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Birds of the World. Acrocephalus. A-Z of bird genera part 5

Updated on October 14, 2015

Australian Reed warbler.

Taken Victoria, Australia
Taken Victoria, Australia | Source


The genus Acrocephalus contains a group of birds collectively known as the Reed,Marsh and Sedge warblers.There are many species of Reed warblers that occur. They are generally small warblers, and insectivorous. The genus name of Acrocephalus, translates as flat head,which is an apt description for many in this group. The species that breed in the temperate regions tend to be migaratory

** The Eurasian Reed warbler and the Eurasian Sedge warbler have been covered in great detail in my series 'Birds of Europe' here at hub pages.

Moustached warbler.


A look at the species.

Acrocephalus melanpogon, is the Moustached warbler, a species that breeds in southern Europe and southern temperate Asia, with a few occurring in west Africa.The south west European birds tend to be resident while those that breed in south eastern Europe tend to winter in the Mediterranean and the Asiatic race migrates to Arabia and also Pakistan.

The further north in Europe these birds become more scarce but there are records from as far north as Poland and Denmark, where they are classed as rare vagrants as they are in the UK.

It is a species of Upright aquatic vegetation,especially reeds and sedge. It is a medium sized warbler about five and a quarter inches long, and that is slightly larger than the similar Sedge warbler **. The bird has a black crown and the forehead is typically flattened and a prominent eye stripe of a light colour. The ear coverts are grey. The bill strong and pointed. The upper plumage is brown and streaked with black,the under parts are lighter the chin and throat are white.The short rounded tail is often cocked in the manner of a wren. The sexes can not be distinguished in the field.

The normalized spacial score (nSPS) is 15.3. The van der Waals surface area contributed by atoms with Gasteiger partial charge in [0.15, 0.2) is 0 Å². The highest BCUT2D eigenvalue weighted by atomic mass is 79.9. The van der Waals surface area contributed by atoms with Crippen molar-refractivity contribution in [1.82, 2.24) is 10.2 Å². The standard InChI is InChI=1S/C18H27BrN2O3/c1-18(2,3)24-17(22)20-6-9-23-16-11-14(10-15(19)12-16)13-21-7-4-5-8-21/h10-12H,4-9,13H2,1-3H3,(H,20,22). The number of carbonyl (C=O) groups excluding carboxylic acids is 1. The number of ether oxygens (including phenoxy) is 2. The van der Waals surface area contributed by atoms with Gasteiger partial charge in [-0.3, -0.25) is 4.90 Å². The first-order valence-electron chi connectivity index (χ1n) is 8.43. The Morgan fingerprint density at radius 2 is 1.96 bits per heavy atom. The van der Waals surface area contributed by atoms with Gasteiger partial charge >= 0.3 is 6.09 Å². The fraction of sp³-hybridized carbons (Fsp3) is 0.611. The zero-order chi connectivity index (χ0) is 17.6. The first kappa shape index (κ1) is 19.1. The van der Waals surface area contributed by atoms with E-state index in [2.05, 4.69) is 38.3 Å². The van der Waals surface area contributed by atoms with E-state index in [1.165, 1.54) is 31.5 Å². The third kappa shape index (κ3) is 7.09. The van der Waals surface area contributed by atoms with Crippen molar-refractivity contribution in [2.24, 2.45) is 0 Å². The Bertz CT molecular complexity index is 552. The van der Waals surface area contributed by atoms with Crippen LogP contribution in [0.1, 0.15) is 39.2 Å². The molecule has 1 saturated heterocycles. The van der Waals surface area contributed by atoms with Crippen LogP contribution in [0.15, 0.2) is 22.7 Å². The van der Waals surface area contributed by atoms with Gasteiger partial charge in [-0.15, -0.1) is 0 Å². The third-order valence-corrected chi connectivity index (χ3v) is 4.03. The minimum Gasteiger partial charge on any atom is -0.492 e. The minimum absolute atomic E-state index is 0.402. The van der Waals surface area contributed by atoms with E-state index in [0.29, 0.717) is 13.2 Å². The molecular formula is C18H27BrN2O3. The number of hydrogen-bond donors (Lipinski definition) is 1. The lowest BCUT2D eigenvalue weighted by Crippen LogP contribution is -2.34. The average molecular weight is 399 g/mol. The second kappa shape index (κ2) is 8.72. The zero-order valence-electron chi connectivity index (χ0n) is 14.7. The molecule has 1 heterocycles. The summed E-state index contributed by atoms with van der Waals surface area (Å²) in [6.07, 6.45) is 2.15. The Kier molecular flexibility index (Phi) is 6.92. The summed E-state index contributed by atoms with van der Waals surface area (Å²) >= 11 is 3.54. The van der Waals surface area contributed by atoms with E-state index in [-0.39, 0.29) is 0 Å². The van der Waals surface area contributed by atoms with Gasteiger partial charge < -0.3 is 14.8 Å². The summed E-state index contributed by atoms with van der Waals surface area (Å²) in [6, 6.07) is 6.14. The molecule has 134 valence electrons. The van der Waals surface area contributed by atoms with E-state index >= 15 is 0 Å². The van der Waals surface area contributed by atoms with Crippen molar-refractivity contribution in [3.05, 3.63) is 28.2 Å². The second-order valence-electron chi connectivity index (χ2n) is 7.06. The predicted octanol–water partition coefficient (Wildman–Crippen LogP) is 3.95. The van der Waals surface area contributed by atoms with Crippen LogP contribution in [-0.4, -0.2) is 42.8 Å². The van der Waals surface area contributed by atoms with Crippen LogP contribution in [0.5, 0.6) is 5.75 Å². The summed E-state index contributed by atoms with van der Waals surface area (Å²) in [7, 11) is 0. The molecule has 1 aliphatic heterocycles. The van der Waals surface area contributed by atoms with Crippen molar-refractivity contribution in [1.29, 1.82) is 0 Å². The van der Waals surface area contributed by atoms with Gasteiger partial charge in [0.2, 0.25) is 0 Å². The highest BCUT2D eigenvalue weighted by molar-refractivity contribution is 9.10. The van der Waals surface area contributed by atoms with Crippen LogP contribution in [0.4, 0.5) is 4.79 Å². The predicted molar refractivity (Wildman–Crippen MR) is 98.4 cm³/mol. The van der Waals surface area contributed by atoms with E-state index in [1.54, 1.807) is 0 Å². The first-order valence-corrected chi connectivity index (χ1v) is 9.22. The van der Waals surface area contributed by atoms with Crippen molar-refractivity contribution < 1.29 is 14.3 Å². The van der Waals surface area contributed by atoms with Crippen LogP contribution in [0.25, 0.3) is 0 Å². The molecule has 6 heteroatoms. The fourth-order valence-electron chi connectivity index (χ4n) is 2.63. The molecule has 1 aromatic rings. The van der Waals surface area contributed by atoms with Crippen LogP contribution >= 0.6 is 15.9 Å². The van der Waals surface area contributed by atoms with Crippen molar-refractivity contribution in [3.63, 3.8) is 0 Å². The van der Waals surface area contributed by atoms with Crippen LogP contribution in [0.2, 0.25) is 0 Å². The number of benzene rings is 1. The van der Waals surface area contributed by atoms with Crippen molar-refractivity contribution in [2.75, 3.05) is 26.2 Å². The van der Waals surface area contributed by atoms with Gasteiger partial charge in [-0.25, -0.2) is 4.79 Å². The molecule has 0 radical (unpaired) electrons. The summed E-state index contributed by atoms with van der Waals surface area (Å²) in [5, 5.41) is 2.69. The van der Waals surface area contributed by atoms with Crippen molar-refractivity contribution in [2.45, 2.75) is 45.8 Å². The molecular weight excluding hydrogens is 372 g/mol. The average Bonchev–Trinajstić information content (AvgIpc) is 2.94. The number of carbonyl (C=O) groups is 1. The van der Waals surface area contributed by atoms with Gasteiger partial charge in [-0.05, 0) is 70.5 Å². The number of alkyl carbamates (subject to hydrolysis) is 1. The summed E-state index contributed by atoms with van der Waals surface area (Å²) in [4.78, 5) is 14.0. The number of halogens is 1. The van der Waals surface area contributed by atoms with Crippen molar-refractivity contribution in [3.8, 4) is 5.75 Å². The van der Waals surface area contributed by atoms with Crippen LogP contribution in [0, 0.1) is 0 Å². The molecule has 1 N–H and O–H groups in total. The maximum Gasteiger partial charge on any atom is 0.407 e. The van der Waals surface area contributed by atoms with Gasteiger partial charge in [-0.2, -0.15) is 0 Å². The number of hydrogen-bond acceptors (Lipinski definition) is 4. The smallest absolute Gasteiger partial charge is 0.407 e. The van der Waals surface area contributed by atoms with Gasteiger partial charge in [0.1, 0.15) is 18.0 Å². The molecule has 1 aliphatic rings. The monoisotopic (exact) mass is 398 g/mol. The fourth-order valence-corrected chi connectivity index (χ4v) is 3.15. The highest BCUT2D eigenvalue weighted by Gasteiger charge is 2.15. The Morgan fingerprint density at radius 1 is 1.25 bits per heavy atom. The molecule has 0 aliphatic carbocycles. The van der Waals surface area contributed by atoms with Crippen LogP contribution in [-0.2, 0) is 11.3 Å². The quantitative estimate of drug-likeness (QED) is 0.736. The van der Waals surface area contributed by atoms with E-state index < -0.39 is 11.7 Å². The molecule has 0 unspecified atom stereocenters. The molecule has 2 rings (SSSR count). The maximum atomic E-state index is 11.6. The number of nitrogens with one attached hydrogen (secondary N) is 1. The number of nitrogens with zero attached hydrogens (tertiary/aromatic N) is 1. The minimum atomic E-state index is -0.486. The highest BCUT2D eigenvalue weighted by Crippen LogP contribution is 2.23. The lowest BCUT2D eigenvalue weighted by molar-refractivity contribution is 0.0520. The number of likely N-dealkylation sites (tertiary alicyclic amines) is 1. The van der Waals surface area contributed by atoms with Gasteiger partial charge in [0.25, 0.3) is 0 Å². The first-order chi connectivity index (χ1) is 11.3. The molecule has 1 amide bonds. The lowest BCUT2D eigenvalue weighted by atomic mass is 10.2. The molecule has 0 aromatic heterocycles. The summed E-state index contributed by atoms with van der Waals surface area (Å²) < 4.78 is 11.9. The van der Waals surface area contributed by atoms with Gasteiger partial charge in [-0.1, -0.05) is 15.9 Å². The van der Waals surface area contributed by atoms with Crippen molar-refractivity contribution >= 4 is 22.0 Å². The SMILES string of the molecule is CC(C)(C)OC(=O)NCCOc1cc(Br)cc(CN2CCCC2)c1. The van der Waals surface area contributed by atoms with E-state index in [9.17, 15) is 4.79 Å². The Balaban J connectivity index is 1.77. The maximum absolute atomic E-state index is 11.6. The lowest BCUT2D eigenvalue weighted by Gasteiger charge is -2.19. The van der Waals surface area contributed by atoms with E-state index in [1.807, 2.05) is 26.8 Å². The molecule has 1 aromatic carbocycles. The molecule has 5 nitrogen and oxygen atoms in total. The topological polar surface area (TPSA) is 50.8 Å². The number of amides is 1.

The diet consists of insects and water snails. The breeding season commences from April. The nest is an untidy structure built in low dense vegetation. The female deposits three to six eggs which are incubated for about fifteen days. There are no current conservation concerns.

Aquatic warbler


Aquatic warbler.

Acrocephalus paludicola, is the Aquatic warbler a species that breeds in temperate eastern Europe and western Asia,which tends to winter in West Africa, It is estimated that half the worlds population winters in swamps in Senegal.

This bird is the rarest and most threatened Passerine bird found on mainland Europe. The International Union for the Conservation of Nature { IUCN }, class the species has being vulnerable, due to loss of habitat,with the exception of a very small population that occurs in western Siberia the breeding is confined to mainland Europe.

This plain but beautiful bird has a heavily streaked brown plumage,with paler under parts with variable streaking and a whitish eye stripe. The bill like the previous species is strong and pointed.

The species breeds in swampy sedge meadows which consist of low vegetation. The nest is composed of reeds and placed in low vegetation on marshy ground or low in a clump of sedge growing in shallow water. The female will lay three to five eggs. The ground colour being brown,but they are heavily marked and spotted with yellow-grey .

Great Reed warbler


Nest and eggs of the Great Reed Warbler.


The Great Reed warbler.

Acrocephalus arundinaceus,is the Great Reed Warbler and as the common name suggests,it is the largest warbler over eight inches in length. It breeds throughout main land Europe and Asia,wintering in sub-Saharan Africa.